How I kicked my cancer fear to the curb

Recently, I’ve had many people ask me one of the most important (but most overlooked) questions about cancer treatment. How did I learn to cope?

I don’t mean physically cope with getting through the treatments. Coping with treatments and healing after surgery is really just ‘grin and bear it’. There’s no secret to physically getting through treatment – you just have to put on your rally cap and fight like hell.

But how do you MENTALLY cope with cancer? How do you endure a diagnosis like stage 3 melanoma and NOT want to crawl into a hole and cry yourself to sleep?

Well, I have to admit, there was definitely a little bit of that for me – at first.


I’ve always said that cancer is more of a mental battle than a physical one. My melanoma diagnosis hit me very hard. I’m in healthcare – I should KNOW the warning signs. I should KNOW to take care of my own health first and foremost. But I put my changing/bleeding mole on the back burner while I worked 60 hours/week taking care of other people.

I felt a HUGE amount of guilt and blamed myself for months. I felt defeated. I felt lost. Why me? How could I do this to my family? What if I don’t make it? How am I supposed to live my life like this?

And then I gradually began to realize that this was a battle of wills. Much like any sport, the team with the best mental state wins. I was NOT going to let this stupid cancer win. This cancer was NOT going to bring down my spirit. If I was going to fight like hell physically, I also had to fight mentally. My whole being had to fight – and fight hard.

I knew the odds weren’t in my favor. I knew that melanoma defeating me was more of a likelihood than a possibility. At the age of 31, I had to come to grips with my own mortality in a very real way.

But you know what? As the old saying goes: there are only 2 certainties in this world – death and taxes. If my life was going to be cut short, I better make it a damn good one.

So I came to the conclusion: cancer may take my life. But cancer would NOT take my soul.


Sometimes you have to endure the rain to experience a rainbow

I have a soft spot for country music, and Tim McGraw’s song “Live Like You Were Dying” to this day makes me cry. There’s something about facing death that makes you realize how precious life is – and you have to soak up EVERY MOMENT. Every day is truly a blessing.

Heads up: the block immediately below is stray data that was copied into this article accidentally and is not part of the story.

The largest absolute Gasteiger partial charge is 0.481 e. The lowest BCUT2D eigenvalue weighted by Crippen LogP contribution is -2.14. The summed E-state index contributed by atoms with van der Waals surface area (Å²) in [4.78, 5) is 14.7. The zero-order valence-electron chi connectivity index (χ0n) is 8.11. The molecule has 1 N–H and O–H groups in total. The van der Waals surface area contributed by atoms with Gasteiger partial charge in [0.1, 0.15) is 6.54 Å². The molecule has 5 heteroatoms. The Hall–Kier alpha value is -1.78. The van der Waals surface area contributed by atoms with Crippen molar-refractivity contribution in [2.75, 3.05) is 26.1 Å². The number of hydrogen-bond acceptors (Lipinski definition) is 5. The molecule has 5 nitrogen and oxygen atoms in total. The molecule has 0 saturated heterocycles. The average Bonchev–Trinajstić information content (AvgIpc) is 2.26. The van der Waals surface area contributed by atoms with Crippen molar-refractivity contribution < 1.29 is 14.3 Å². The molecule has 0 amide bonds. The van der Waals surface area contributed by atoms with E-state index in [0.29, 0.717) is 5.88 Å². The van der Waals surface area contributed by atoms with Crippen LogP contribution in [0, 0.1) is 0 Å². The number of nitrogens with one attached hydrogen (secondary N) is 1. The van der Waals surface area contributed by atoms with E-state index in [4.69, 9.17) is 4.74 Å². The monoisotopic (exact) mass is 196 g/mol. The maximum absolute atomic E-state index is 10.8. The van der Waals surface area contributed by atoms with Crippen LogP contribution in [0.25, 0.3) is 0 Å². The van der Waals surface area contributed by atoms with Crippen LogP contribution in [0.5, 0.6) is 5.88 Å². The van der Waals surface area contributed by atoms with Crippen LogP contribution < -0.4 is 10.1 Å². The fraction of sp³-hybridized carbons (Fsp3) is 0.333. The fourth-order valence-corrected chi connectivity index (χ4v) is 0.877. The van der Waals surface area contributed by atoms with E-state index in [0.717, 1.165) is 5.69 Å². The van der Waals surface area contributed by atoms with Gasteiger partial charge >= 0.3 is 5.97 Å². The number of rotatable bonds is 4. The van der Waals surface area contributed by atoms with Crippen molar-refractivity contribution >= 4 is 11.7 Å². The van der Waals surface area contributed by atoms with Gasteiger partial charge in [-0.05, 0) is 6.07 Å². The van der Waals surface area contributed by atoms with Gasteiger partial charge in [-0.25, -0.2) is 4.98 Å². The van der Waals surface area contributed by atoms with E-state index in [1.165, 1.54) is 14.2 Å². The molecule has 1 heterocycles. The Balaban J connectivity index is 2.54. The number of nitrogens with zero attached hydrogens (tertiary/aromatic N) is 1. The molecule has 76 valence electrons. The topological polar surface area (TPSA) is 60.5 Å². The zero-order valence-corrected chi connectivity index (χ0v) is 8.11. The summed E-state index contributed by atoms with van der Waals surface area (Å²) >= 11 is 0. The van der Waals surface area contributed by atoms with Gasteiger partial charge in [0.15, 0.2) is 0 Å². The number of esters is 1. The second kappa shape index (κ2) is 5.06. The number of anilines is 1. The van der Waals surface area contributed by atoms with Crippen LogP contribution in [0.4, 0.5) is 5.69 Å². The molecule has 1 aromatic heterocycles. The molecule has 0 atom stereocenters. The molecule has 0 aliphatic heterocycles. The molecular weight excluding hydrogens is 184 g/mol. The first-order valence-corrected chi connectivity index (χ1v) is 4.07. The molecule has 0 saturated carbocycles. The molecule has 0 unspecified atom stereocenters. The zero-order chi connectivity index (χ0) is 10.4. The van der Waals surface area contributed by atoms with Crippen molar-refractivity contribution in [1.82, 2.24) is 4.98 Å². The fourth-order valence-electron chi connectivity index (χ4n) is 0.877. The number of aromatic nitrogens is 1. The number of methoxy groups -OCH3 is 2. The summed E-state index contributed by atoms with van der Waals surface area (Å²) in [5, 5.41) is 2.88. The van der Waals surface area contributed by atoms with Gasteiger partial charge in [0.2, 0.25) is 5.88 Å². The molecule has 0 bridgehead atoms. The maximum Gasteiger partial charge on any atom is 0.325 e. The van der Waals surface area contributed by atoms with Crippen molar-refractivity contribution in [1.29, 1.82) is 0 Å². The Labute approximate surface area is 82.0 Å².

Thousands of people have survived cancer and been given a second chance on life. And since treatment that has become my new mentality – I’ve been given a second chance at life. And you can’t have a full life when you’re constantly worried.

So I permanently shut off that leaky faucet of fears and guild and questions that kept creeping into my mind.

How did I do it? Mindfulness meditation.

I began reading books such as The Art of Power by Thich Nhat Hanh and it made me realize that meditation doesn’t have to be all granola and incense and “ohm”. Just being mindful – learning to soak in every moment – was something we could all do. Soaking in the joys of everyday life has made me more grateful and more introspective about how I want to live.

Think about it. Think about what you want to accomplish in life. REALLY TRULY accomplish. Because YOU are the only one who can make these dreams a reality. YOU are the only one who can choose to live in a beautiful state rather than living every day in fear.

Because living in fear is no way to live. And I choose living a life that’s worth living. And so should you.

So say NO to the fears. Say NO to melanoma and cancer. Put your foot down and choose to take back your life. Start LIVING your life while you still can. It’s that simple.

So get out there and start living!!

3 Things My Cats Taught Me About Life

Frankie being embarrassed because he got caught snuggling with his teddy!

Have you ever been jealous of your pets? Just lying around all day, playing with toys and getting tons of food and affection. No job, kids to chase after, not a worry in the world. Pets have the purrrrfect life. (I’m sorry, I couldn’t help myself there!)

Why can’t we live the good life like our pets?!

Ahhh, but you can! I’ve learned many a thing from my furry felines over the years. Here are just a few of the many things I’ve tried to implement in my OWN life that I’ve learned from my cats.